In my reading for Vital Speeches of the Day, I came across a good speech by Peter Steinfels, the religion columnist for The New York Times. He explains a difficulty of writing on religion: "Religious leaders are uncomfortable about acknowledging conflict among their faithful or within their teachings."
For serious media, no less than for radio or TV trash talkers, the first bridge to be built is that to readers and viewers. Like it or not, a major element of that bridge is going to be conflict. It is a truism that readers and viewers are not interested in learning that New York’s commuters made it to work again this morning—unless, that is, the commuters were struggling against a snowstorm or escaping a fire or trapped in a crime scene.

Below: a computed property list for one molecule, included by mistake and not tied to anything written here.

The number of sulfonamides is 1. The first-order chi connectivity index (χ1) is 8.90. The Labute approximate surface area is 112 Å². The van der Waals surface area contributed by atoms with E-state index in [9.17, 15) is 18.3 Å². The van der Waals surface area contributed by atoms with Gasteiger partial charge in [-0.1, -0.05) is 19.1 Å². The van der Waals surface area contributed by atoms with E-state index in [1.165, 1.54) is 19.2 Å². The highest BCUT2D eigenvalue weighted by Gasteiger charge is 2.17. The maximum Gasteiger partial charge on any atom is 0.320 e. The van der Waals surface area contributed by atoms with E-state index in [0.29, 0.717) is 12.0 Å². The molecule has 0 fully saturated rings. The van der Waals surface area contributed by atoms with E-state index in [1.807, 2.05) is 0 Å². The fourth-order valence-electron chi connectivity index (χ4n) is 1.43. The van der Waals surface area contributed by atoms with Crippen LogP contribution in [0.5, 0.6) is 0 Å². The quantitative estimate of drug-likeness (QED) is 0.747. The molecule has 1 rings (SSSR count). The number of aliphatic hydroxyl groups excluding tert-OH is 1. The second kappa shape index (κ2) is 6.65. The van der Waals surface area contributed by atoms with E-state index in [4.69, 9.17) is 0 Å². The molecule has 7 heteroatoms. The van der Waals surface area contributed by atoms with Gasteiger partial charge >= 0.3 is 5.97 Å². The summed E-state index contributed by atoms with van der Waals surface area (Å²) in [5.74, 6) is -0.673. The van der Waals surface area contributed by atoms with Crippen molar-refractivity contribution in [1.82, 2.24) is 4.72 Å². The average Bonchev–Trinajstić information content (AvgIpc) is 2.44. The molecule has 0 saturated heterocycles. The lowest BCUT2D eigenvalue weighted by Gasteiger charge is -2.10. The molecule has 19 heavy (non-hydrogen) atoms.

Whether we do reporting, punditry, analysis, or criticism, those of us in the media traffic in stories. And a major element of a good story, as you will learn in Creative Writing 101, is conflict. We focus on conflict not only because readers or audience crave it but also because they deserve it. The conflicts that they face or wish to avoid are important to them, precisely what they want to know.
I'm going to use that passage, especially the part I've bolded, with corporate clients who want great stories, but without the conflict.
Sorry, darlings. There are no such things.